This year saw the longest lunar eclipse of the 21st century. On June 27, our planet moved between the moon and sun. In part, because the moon passed straight through the center of Earth's shadow, it was a long show, taking nearly 4 hours from the moment Earth's shadow darkened the leading edge of the moon to the moment the moon's full shine returned. To capture the enormity of this astronomical phenomenon, amateur astronomer Tom Harradine arranged several different photos taken during the lunar eclipse, to reveal the full scale of the Earth's shadow in space.
That’s a duckload of baby ducks! In June, nature photographer Brent Cizek snapped this shot of a mama duck followed by what looks like a small army of ducklings at Lake Bemidji in northeastern Minnesota. Cizek counted at least 50 ducklings in his original photo, but when he returned to the lake for later visits, he spotted as many as 76 tiny beaks to feed. The photographed dubbed the duck Mama Merganser, nodding to her species, the common merganser (Mergus merganser). (The ducklings are also common mergansers.) Experts say that it’s unlikely all the ducklings are Mama’s offspring, and more likely, she’s helping out other duck moms on the lake.
Algae bloom swirls
If Dr. Seuss splashed around in an ocean, this is what it might look like: a sea of tuhttps://www.livescience.com/63205-algae-bloom-swirls.htmlrquoise swirls decorating its surface. NASA's Operational Land Imager on the Landsat-8 satellite spied a particularly intense algal bloom in the Baltic Sea in July. As for what created the sea art, scientists suspect a mix of blue-green algae (also called cyanobacteria) and a chlorophyll-rich phytoplankton called diatoms. The chlorophyll pigment from both is what creates the gorgeous aqua color. As for the swirl, the bloom appears to traces the edges of a vortex created by an ocean eddy, according to NASA's Earth Observatory.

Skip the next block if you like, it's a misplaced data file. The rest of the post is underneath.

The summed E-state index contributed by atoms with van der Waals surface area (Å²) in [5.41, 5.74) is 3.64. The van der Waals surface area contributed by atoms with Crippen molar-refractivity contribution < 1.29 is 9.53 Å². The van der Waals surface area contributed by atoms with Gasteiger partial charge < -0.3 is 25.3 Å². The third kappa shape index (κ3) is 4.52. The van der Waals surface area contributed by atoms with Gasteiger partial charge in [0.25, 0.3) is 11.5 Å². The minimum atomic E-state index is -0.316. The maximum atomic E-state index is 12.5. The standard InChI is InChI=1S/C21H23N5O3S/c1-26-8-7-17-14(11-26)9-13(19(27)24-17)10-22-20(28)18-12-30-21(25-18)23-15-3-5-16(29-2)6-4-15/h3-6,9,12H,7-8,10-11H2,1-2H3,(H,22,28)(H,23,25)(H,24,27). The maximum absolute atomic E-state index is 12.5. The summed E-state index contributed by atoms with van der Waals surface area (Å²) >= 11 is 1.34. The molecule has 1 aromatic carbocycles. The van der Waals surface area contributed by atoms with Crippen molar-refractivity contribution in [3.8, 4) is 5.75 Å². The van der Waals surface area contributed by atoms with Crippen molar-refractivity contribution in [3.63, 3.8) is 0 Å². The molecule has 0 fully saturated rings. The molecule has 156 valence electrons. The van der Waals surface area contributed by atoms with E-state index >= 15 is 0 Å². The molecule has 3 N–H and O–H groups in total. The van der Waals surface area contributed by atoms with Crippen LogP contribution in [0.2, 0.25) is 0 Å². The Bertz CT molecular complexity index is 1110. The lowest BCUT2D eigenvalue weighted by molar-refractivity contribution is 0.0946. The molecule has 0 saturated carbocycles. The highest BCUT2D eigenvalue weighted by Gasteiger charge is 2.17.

The Mendocino Complex wildfire tore through northern California this past August, burning nearly 460,000 acres (about 186,000 hectares) of land and making it the state's largest fire in history. The fire was actually two separate fires — the Ranch Fire and the River Fire — that merged in August. Both fires had started burning in July. The Mendocino Complex Fire bumped down the previous record holder for largest fire, the Thomas Fire, which set its record only eight months earlier. In the photo above, a firefighter battles flames near Clearlake Oaks, California on Aug. 4.
This mysterious and majestic ribbon of purple light slashing across the Canadian sky has a fittingly mysterious and majestic name: STEVE. The shimmering band of light was given this name by skywatchers back in 2016. At the time, they thought Steve was just another part of the aurora borealis, or northern lights. However, scientists have since learned that Steve is something completely different — and something "completely unknown" to science. That's because Steve doesn't contain the telltale traces of charged particles blasting through the Earth's atmosphere that auroras do. So for now, we just have to call it STEVE: "Strong Thermal Emission Velocity Enhancement."